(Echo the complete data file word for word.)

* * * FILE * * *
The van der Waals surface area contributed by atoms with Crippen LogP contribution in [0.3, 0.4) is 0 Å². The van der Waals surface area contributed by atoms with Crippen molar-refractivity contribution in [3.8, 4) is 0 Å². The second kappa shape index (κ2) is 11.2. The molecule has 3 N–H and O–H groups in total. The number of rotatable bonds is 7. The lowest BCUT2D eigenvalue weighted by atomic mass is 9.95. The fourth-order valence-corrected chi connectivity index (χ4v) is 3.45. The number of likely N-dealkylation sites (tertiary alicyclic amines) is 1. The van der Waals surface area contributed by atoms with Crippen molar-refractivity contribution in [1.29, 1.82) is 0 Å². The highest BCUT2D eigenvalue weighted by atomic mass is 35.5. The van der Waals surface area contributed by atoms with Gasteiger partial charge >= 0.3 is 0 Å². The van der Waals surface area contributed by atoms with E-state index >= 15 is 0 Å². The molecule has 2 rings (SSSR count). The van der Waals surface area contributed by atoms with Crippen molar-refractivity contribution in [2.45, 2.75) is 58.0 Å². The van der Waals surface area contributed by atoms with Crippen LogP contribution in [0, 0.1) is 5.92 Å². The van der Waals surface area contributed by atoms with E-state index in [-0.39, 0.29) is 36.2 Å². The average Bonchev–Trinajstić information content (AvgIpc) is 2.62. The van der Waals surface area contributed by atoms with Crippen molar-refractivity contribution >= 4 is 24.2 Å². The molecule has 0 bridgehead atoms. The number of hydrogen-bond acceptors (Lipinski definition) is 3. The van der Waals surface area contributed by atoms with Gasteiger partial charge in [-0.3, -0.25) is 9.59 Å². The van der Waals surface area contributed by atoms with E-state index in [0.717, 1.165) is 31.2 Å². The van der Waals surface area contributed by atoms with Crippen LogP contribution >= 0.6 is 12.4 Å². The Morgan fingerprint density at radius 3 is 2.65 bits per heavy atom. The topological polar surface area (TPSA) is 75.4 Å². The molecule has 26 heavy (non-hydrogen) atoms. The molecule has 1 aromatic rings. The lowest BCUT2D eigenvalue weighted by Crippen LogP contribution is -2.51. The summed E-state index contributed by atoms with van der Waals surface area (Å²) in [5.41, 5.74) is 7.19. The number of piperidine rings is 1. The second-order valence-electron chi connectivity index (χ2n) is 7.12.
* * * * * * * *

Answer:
The van der Waals surface area contributed by atoms with Crippen LogP contribution in [0.3, 0.4) is 0 Å². The van der Waals surface area contributed by atoms with Crippen molar-refractivity contribution in [3.8, 4) is 0 Å². The second kappa shape index (κ2) is 11.2. The molecule has 3 N–H and O–H groups in total. The number of rotatable bonds is 7. The lowest BCUT2D eigenvalue weighted by atomic mass is 9.95. The fourth-order valence-corrected chi connectivity index (χ4v) is 3.45. The number of likely N-dealkylation sites (tertiary alicyclic amines) is 1. The van der Waals surface area contributed by atoms with Crippen molar-refractivity contribution in [1.29, 1.82) is 0 Å². The highest BCUT2D eigenvalue weighted by atomic mass is 35.5. The van der Waals surface area contributed by atoms with Gasteiger partial charge >= 0.3 is 0 Å². The van der Waals surface area contributed by atoms with E-state index >= 15 is 0 Å². The molecule has 2 rings (SSSR count). The van der Waals surface area contributed by atoms with Crippen molar-refractivity contribution in [2.45, 2.75) is 58.0 Å². The van der Waals surface area contributed by atoms with Crippen LogP contribution in [0, 0.1) is 5.92 Å². The van der Waals surface area contributed by atoms with E-state index in [-0.39, 0.29) is 36.2 Å². The average Bonchev–Trinajstić information content (AvgIpc) is 2.62. The van der Waals surface area contributed by atoms with Crippen molar-refractivity contribution >= 4 is 24.2 Å². The molecule has 0 bridgehead atoms. The number of hydrogen-bond acceptors (Lipinski definition) is 3. The van der Waals surface area contributed by atoms with Gasteiger partial charge in [-0.3, -0.25) is 9.59 Å². The van der Waals surface area contributed by atoms with E-state index in [0.717, 1.165) is 31.2 Å². The van der Waals surface area contributed by atoms with Crippen LogP contribution >= 0.6 is 12.4 Å². The Morgan fingerprint density at radius 3 is 2.65 bits per heavy atom. The topological polar surface area (TPSA) is 75.4 Å². The molecule has 26 heavy (non-hydrogen) atoms. The molecule has 1 aromatic rings. The lowest BCUT2D eigenvalue weighted by Crippen LogP contribution is -2.51. The summed E-state index contributed by atoms with van der Waals surface area (Å²) in [5.41, 5.74) is 7.19. The number of piperidine rings is 1. The second-order valence-electron chi connectivity index (χ2n) is 7.12.